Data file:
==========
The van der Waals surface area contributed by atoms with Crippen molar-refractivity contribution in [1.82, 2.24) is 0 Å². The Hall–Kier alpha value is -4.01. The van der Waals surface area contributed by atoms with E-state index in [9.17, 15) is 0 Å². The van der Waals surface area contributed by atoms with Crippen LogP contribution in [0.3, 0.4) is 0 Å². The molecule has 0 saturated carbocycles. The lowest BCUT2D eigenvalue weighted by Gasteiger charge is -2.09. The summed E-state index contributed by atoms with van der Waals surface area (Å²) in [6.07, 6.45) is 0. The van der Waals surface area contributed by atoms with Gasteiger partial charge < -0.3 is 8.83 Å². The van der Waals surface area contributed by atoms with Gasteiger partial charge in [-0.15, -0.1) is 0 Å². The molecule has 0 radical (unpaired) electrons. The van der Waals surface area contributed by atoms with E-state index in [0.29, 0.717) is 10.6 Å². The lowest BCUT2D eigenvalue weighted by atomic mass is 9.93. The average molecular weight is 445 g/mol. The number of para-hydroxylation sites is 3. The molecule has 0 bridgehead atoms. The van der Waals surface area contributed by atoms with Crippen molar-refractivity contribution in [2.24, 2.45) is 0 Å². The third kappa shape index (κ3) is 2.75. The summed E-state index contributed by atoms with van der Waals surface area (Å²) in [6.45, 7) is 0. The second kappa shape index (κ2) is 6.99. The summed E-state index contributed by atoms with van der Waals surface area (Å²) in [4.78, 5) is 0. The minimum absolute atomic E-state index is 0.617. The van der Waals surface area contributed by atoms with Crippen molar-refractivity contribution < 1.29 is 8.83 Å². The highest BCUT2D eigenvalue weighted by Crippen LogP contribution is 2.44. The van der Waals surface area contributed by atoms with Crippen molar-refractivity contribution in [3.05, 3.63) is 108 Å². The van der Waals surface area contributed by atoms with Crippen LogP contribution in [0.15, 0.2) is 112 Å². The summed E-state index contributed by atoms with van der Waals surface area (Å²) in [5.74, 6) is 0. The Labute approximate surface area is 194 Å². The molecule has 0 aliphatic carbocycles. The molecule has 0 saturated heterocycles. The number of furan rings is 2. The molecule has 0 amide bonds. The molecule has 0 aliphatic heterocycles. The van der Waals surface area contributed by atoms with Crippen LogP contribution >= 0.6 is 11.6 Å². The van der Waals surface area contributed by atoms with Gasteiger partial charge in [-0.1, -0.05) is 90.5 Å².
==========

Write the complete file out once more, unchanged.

The van der Waals surface area contributed by atoms with Crippen molar-refractivity contribution in [1.82, 2.24) is 0 Å². The Hall–Kier alpha value is -4.01. The van der Waals surface area contributed by atoms with E-state index in [9.17, 15) is 0 Å². The van der Waals surface area contributed by atoms with Crippen LogP contribution in [0.3, 0.4) is 0 Å². The molecule has 0 saturated carbocycles. The lowest BCUT2D eigenvalue weighted by Gasteiger charge is -2.09. The summed E-state index contributed by atoms with van der Waals surface area (Å²) in [6.07, 6.45) is 0. The van der Waals surface area contributed by atoms with Gasteiger partial charge < -0.3 is 8.83 Å². The van der Waals surface area contributed by atoms with Gasteiger partial charge in [-0.15, -0.1) is 0 Å². The molecule has 0 radical (unpaired) electrons. The van der Waals surface area contributed by atoms with E-state index in [0.29, 0.717) is 10.6 Å². The lowest BCUT2D eigenvalue weighted by atomic mass is 9.93. The average molecular weight is 445 g/mol. The number of para-hydroxylation sites is 3. The molecule has 0 bridgehead atoms. The van der Waals surface area contributed by atoms with Crippen molar-refractivity contribution in [2.24, 2.45) is 0 Å². The third kappa shape index (κ3) is 2.75. The summed E-state index contributed by atoms with van der Waals surface area (Å²) in [6.45, 7) is 0. The second kappa shape index (κ2) is 6.99. The summed E-state index contributed by atoms with van der Waals surface area (Å²) in [4.78, 5) is 0. The minimum absolute atomic E-state index is 0.617. The van der Waals surface area contributed by atoms with Crippen molar-refractivity contribution < 1.29 is 8.83 Å². The highest BCUT2D eigenvalue weighted by Crippen LogP contribution is 2.44. The van der Waals surface area contributed by atoms with Crippen molar-refractivity contribution in [3.05, 3.63) is 108 Å². The van der Waals surface area contributed by atoms with Crippen LogP contribution in [0.15, 0.2) is 112 Å². The summed E-state index contributed by atoms with van der Waals surface area (Å²) in [5.74, 6) is 0. The Labute approximate surface area is 194 Å². The molecule has 0 aliphatic carbocycles. The molecule has 0 saturated heterocycles. The number of furan rings is 2. The molecule has 0 amide bonds. The molecule has 0 aliphatic heterocycles. The van der Waals surface area contributed by atoms with Crippen LogP contribution >= 0.6 is 11.6 Å². The van der Waals surface area contributed by atoms with Gasteiger partial charge in [-0.1, -0.05) is 90.5 Å².